The latest round of cost-cutting measures announced by Gannett has led to increased tension between its unionized newsrooms and company management – but has also highlighted the way “status quo” can protect unionized employees from the immediate impact of pay cuts and layoffs.
Workers “trying to organize a union or negotiate a first contract are really vulnerable,” said assistant professor Todd Vachon, who is the director of the Labor Education Action Research Network (LEARN) at Rutgers University. Therefore, changes to working conditions could be “used as a tool for retaliation” by an employer hoping to quash efforts to unionize, Vachon said.
For example, without status quo protections, an employer could fire union leaders before a contract is agreed upon.
What are “status quo” protections?
“Status quo” protections bar an employer from unilaterally changing the terms and conditions of employment – considered mandatory subjects of bargaining – for unionized employees while negotiating a union contract.
What are mandatory subjects of bargaining?
Mandatory subjects of bargaining under the National Labor Relations Act include wages, hours, layoffs and working conditions. For example, if a company policy is to give a 3% annual wage increase, the company has to continue giving that to unionized employees while they’re negotiating a contract.
When do “status quo” protections take effect?
“Status quo” protections go into effect as soon as employees submit a filing to the National Labor Relations Board to have an election to recognize or certify their union. Status quo protections also go into effect when a union’s contract has expired – the “status quo” or terms and conditions of employment from the previous contract remain in effect while a union bargains over a new contract.
How do “status quo” protections differ between unions with and without a contract?
Status quo protections are most powerful for unions that don’t have a contract yet. Employers are generally prohibited from unilaterally changing the terms and conditions of employment. Status quo can also be an incentive for an employer to agree upon a contract, so that they can take any actions allowed under the terms of that contract.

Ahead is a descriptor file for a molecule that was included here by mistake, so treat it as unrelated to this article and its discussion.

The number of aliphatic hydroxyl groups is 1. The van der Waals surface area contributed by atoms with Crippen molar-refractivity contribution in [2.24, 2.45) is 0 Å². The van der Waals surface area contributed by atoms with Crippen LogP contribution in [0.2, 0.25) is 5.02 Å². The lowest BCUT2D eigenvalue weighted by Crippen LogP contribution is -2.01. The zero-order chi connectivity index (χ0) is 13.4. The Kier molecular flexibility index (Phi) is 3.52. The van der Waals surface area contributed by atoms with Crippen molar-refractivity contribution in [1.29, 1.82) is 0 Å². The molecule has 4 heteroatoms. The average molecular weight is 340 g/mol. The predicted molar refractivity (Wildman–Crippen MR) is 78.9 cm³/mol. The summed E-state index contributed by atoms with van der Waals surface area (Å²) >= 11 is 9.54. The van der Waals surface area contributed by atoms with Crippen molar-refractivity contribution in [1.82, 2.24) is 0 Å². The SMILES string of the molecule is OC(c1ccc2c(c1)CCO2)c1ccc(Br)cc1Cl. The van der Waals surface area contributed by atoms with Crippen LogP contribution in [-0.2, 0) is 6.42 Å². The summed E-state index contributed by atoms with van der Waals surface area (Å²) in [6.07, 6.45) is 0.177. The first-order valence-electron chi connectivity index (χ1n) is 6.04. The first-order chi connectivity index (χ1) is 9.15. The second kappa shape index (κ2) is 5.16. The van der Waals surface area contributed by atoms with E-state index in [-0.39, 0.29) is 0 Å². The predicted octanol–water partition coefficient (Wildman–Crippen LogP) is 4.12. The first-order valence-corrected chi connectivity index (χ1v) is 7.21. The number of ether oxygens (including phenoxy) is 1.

So in the case of Gannett, cost-cutting measures were announced but will not be able to impact unions in contract negotiations until those measures are brought to the bargaining table.
Unions with an agreed-upon contract have set terms and conditions of employment in their contract, such as severance benefits and how layoffs can be implemented. Status quo protections therefore vary based on the strength of a union’s contract. If something isn’t in the contract, the employer has the freedom to make managerial decisions without negotiating with the union.
“It doesn’t mean that in the end in bargaining, [a union isn’t] going to lose some things. It doesn’t mean that the employer can’t ultimately make changes. It just means that they can’t make them unilaterally without negotiating with the union,” Vachon said.
What does “status quo” not protect employees from?
An employer and union may agree to an “impasse” when they have bargained over all terms and conditions of employment in good faith, but can’t reach an agreement. If the two sides agree to the impasse, then the employer is allowed to implement its actions while negotiations continue.
An employer can claim the impasse without the union’s agreement. In this case, a union can go on strike (which is what is happening at the Pittsburgh Post-Gazette), submit an Unfair Labor Practice filing to the NLRB, and eventually could go to court.
An employer can also cite “economic exigency” to make changes to the mandatory subjects of bargaining without having reached an agreement with the union. This legal term describes when an employer has to let go of employees or else it will go out of business and thus cannot maintain status quo. However, an employer has to prove economic exigency by sharing the financials of the company with the union.
How are “status quo” protections enforced?
The agency charged with enforcing status quo protections is the National Labor Relations Board – the consequences for not abiding by labor laws range from fines to court cases. However, the organization is “in a crisis,” according to its union. Citing staffing shortages, the union said in a Twitter thread: “After years of inattention by Congress, the agency no longer has the resources to adequately enforce its mission.”
Because of this, status quo protections are often “theoretical,” said Jack Dickey, local representative at the NewsGuild of New York. It’s usually in the hands of the unionized employees to take action against an employer if they do not abide by these laws, such as through Unfair Labor Practice filings with the NLRB, petitions, protests and ultimately strikes.
Are there any gray areas with “status quo” protections?
Yes. Some unions and company management are debating over whether or not the return to office is a mandatory subject of bargaining and considered a condition of employment. Dotdash Meredith’s union, for example, asked for further action from the NLRB on this topic back in March, but there has not been a ruling from the NLRB on this topic yet.
Another gray area is when a newsroom has decided to unionize but has not yet submitted a filing with the NLRB to have a union election. Once a filing is received, status quo protections begin immediately, Vachon said. In the interim, unions are at their most vulnerable.
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